An electrical circuit is connected to a transducer to drive the device and receive signals. The excitation electrical pulse is shown on the right.
To connect the transducer to the electrical circuit in the model, you need to:
- Add a Terminal node to the Electrostatics interface and set the Terminal type to Circuit (top image)
- The Terminal node provides a current-voltage characteristic to the circuit
- On the boundary selection, add the boundary where the electrode is connected to the electrical circuit
- In this example, it’s the top surface of the piezo device
- Add a Ground node to the Electrostatics interface and apply it to the other electrode of the piezo device (center image)
- In this example, the bottom surface of the piezo device is grounded
- Add an External I-Terminal node to the Electrical Circuit interface and set the electrical potential of the external terminal to Terminal voltage (es/term1) (bottom image)
- The External I-Terminal feature connects a voltage-to-ground measurement as a voltage-to-ground assignment to a node in the electrical circuit
- The resulting circuit current from the node is then coupled back as a prescribed current source in the context of the voltage measurement
- In the Node Connections edit field, make sure the correct node is entered (in this example, it is node 2, as indicated above)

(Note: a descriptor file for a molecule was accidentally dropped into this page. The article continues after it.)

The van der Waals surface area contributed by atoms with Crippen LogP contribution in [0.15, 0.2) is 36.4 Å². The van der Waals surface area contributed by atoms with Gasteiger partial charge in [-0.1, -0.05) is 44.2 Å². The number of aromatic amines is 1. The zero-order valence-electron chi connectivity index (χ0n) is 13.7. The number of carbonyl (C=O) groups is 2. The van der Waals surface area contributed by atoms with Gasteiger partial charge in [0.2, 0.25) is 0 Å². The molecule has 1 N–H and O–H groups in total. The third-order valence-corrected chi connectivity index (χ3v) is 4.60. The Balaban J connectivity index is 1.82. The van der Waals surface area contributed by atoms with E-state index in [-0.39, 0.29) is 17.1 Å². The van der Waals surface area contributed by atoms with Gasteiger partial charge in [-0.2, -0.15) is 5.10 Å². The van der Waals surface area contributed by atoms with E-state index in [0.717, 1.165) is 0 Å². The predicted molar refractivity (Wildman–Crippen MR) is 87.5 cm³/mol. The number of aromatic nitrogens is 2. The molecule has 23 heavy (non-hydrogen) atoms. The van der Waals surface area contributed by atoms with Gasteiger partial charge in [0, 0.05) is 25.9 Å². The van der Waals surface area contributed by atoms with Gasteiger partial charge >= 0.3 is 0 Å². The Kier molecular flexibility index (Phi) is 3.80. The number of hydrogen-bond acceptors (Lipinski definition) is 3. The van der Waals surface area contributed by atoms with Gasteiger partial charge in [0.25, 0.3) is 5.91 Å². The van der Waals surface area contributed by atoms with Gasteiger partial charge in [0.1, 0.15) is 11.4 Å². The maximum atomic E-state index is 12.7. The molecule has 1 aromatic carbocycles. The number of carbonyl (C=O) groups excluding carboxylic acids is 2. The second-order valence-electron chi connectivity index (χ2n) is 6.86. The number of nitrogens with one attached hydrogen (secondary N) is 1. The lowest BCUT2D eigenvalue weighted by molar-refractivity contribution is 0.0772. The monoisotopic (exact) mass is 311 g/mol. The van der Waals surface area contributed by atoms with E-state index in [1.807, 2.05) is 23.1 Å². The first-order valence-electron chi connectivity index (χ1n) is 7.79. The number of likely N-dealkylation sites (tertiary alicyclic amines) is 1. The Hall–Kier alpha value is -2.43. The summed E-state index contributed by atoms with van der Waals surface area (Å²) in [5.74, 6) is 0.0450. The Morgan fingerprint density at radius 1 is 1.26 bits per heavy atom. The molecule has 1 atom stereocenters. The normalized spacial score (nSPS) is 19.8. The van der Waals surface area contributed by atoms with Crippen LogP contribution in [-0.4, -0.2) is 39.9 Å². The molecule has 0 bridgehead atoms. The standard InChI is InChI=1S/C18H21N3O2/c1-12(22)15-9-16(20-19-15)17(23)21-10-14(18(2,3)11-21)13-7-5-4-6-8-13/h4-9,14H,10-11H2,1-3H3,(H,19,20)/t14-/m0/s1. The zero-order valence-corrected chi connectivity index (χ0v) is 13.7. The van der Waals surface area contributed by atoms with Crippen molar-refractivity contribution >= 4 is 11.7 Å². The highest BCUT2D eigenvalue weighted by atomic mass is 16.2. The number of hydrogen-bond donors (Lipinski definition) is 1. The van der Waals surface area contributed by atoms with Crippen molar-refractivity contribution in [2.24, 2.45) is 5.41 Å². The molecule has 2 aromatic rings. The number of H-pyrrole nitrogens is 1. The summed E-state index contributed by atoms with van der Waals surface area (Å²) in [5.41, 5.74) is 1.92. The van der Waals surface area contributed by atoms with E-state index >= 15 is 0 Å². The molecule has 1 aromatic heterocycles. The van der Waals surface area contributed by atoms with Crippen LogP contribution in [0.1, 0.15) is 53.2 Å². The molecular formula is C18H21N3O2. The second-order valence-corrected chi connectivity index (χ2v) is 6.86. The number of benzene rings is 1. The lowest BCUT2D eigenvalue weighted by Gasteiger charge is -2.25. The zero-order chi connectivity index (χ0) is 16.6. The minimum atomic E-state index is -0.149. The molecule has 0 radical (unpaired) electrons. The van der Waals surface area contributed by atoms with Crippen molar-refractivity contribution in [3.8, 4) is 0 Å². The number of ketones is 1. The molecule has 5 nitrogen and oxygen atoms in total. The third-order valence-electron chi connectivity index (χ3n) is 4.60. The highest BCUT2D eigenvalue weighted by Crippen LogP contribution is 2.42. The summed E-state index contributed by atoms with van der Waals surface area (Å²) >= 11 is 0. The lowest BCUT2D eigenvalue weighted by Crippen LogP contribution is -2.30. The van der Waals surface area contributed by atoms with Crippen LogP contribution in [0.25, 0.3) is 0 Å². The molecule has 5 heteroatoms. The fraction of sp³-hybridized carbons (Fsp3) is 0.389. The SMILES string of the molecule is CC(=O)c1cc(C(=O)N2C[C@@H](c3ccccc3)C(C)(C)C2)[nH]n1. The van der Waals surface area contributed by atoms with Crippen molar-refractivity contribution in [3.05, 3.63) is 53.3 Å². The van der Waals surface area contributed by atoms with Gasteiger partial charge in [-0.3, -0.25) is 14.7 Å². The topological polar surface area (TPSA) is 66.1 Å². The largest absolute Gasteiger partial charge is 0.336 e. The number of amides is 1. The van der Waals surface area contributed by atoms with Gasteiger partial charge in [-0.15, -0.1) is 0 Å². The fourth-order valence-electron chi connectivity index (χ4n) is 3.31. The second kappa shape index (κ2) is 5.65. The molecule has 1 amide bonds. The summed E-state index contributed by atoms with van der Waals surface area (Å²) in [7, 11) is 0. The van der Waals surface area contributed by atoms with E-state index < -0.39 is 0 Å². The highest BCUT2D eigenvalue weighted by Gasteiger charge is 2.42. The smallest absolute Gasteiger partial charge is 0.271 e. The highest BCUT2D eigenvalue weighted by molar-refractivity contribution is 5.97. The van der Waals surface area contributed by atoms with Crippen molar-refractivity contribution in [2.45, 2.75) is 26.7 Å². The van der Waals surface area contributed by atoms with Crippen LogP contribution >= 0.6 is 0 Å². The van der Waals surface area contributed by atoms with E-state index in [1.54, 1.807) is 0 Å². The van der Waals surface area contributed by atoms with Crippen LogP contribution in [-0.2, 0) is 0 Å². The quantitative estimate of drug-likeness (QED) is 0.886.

Connecting the transducer to the electrical circuit using a Terminal feature.
Below, the acoustic pressure is plotted at the centerpoint of the top surface of the transducer. The model is solved for up to 13 acoustic cycles to capture the first 2 echoes that reach the transducer. This information is also included in the terminal voltage received by the electric circuit, as shown in the bottom image below, where the signals from the first and second echoes are zoomed in for a better visualization.
A plot of the acoustic pressure at the centerpoint of the top surface of the transducer.
A plot of the terminal voltage that can be measured by the electrical circuit.
Using the Surface Charge Density Feature
If you do not have access to the Terminal feature, you can use the Surface Charge Density feature instead. Surface Charge Density is a boundary condition that can be added to the Electrostatics interface and applied to the electrode surface of the transducer.
In general, you can use the Terminal feature or the Surface Charge Density feature to model a transducer as a transmitter, a receiver, or both at the same time. When a transducer is only used as a transmitter and you do not intend to use it to detect any incoming back signals, an Electric Potential node can also be used to specify the electric potential on the excitation surface. On the other hand, to model a transducer as a receiver only, a Floating Potential feature can be used as well. The Floating Potential node is used when modeling a metallic electrode at floating potential. When the charge is set to zero, the boundary will behave as an unconnected, neutrally charged, good conductor under electrostatic conditions.
Try It Yourself
In the Sonic Well Logging tutorial model, you can use the Terminal feature with an electric circuit to model the transmitter, which is also used as a receiver. The other two receivers used in the model are simulated using the Floating Potential feature.
Click the button below to access the documentation and MPH-file (accessible with a COMSOL Access account and valid software license) for the sonic well logging model: